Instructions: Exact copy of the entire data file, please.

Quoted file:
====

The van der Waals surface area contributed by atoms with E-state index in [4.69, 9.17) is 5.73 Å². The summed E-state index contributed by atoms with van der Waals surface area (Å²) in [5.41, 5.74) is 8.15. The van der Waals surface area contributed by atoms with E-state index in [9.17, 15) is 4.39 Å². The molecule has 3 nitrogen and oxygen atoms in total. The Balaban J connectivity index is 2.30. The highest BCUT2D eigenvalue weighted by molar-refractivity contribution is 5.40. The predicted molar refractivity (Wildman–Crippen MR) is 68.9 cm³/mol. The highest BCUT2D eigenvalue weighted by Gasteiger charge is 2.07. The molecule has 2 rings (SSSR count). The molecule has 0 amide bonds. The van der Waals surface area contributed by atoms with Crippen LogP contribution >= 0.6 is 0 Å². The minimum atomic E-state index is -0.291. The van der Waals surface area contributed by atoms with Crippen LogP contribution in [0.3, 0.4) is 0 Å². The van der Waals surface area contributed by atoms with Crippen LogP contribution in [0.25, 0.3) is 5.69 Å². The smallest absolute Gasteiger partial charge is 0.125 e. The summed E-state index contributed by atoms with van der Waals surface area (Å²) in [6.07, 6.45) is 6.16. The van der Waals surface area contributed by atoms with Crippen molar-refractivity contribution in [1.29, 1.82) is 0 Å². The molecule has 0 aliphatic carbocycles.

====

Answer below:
The van der Waals surface area contributed by atoms with E-state index in [4.69, 9.17) is 5.73 Å². The summed E-state index contributed by atoms with van der Waals surface area (Å²) in [5.41, 5.74) is 8.15. The van der Waals surface area contributed by atoms with E-state index in [9.17, 15) is 4.39 Å². The molecule has 3 nitrogen and oxygen atoms in total. The Balaban J connectivity index is 2.30. The highest BCUT2D eigenvalue weighted by molar-refractivity contribution is 5.40. The predicted molar refractivity (Wildman–Crippen MR) is 68.9 cm³/mol. The highest BCUT2D eigenvalue weighted by Gasteiger charge is 2.07. The molecule has 2 rings (SSSR count). The molecule has 0 amide bonds. The van der Waals surface area contributed by atoms with Crippen LogP contribution >= 0.6 is 0 Å². The minimum atomic E-state index is -0.291. The van der Waals surface area contributed by atoms with Crippen LogP contribution in [0.3, 0.4) is 0 Å². The van der Waals surface area contributed by atoms with Crippen LogP contribution in [0.25, 0.3) is 5.69 Å². The smallest absolute Gasteiger partial charge is 0.125 e. The summed E-state index contributed by atoms with van der Waals surface area (Å²) in [6.07, 6.45) is 6.16. The van der Waals surface area contributed by atoms with Crippen molar-refractivity contribution in [1.29, 1.82) is 0 Å². The molecule has 0 aliphatic carbocycles.